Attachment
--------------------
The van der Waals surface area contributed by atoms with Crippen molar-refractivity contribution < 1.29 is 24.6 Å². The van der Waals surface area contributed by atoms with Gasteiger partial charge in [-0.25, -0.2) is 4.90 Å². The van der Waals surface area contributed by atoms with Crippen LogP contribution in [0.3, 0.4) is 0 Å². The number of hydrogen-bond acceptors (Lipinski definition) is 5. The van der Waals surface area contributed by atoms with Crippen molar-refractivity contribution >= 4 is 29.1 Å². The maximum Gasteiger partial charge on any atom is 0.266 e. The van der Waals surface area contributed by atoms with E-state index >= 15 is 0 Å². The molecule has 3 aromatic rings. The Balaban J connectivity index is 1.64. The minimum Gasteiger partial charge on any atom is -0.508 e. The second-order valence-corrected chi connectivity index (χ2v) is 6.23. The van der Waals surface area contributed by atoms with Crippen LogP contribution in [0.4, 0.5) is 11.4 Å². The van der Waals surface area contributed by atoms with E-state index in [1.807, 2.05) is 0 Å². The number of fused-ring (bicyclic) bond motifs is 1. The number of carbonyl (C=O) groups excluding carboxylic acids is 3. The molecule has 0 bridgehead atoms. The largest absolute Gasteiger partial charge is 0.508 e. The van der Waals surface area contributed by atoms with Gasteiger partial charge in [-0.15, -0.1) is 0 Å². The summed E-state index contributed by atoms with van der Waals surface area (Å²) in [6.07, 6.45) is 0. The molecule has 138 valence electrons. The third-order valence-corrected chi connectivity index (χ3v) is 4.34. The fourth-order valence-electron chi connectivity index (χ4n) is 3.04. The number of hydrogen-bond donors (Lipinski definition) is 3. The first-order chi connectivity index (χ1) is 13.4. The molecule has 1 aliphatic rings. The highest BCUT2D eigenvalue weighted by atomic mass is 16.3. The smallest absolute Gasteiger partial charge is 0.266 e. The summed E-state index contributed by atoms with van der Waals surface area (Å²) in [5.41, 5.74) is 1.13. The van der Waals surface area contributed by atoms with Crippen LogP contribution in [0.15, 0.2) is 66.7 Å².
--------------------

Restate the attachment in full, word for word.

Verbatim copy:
The van der Waals surface area contributed by atoms with Crippen molar-refractivity contribution < 1.29 is 24.6 Å². The van der Waals surface area contributed by atoms with Gasteiger partial charge in [-0.25, -0.2) is 4.90 Å². The van der Waals surface area contributed by atoms with Crippen LogP contribution in [0.3, 0.4) is 0 Å². The number of hydrogen-bond acceptors (Lipinski definition) is 5. The van der Waals surface area contributed by atoms with Crippen molar-refractivity contribution >= 4 is 29.1 Å². The maximum Gasteiger partial charge on any atom is 0.266 e. The van der Waals surface area contributed by atoms with E-state index >= 15 is 0 Å². The molecule has 3 aromatic rings. The Balaban J connectivity index is 1.64. The minimum Gasteiger partial charge on any atom is -0.508 e. The second-order valence-corrected chi connectivity index (χ2v) is 6.23. The van der Waals surface area contributed by atoms with Crippen LogP contribution in [0.4, 0.5) is 11.4 Å². The van der Waals surface area contributed by atoms with E-state index in [1.807, 2.05) is 0 Å². The number of fused-ring (bicyclic) bond motifs is 1. The number of carbonyl (C=O) groups excluding carboxylic acids is 3. The molecule has 0 bridgehead atoms. The largest absolute Gasteiger partial charge is 0.508 e. The van der Waals surface area contributed by atoms with Gasteiger partial charge in [-0.15, -0.1) is 0 Å². The summed E-state index contributed by atoms with van der Waals surface area (Å²) in [6.07, 6.45) is 0. The molecule has 138 valence electrons. The third-order valence-corrected chi connectivity index (χ3v) is 4.34. The fourth-order valence-electron chi connectivity index (χ4n) is 3.04. The number of hydrogen-bond donors (Lipinski definition) is 3. The first-order chi connectivity index (χ1) is 13.4. The molecule has 1 aliphatic rings. The highest BCUT2D eigenvalue weighted by atomic mass is 16.3. The smallest absolute Gasteiger partial charge is 0.266 e. The summed E-state index contributed by atoms with van der Waals surface area (Å²) in [5.41, 5.74) is 1.13. The van der Waals surface area contributed by atoms with Crippen LogP contribution in [0.15, 0.2) is 66.7 Å².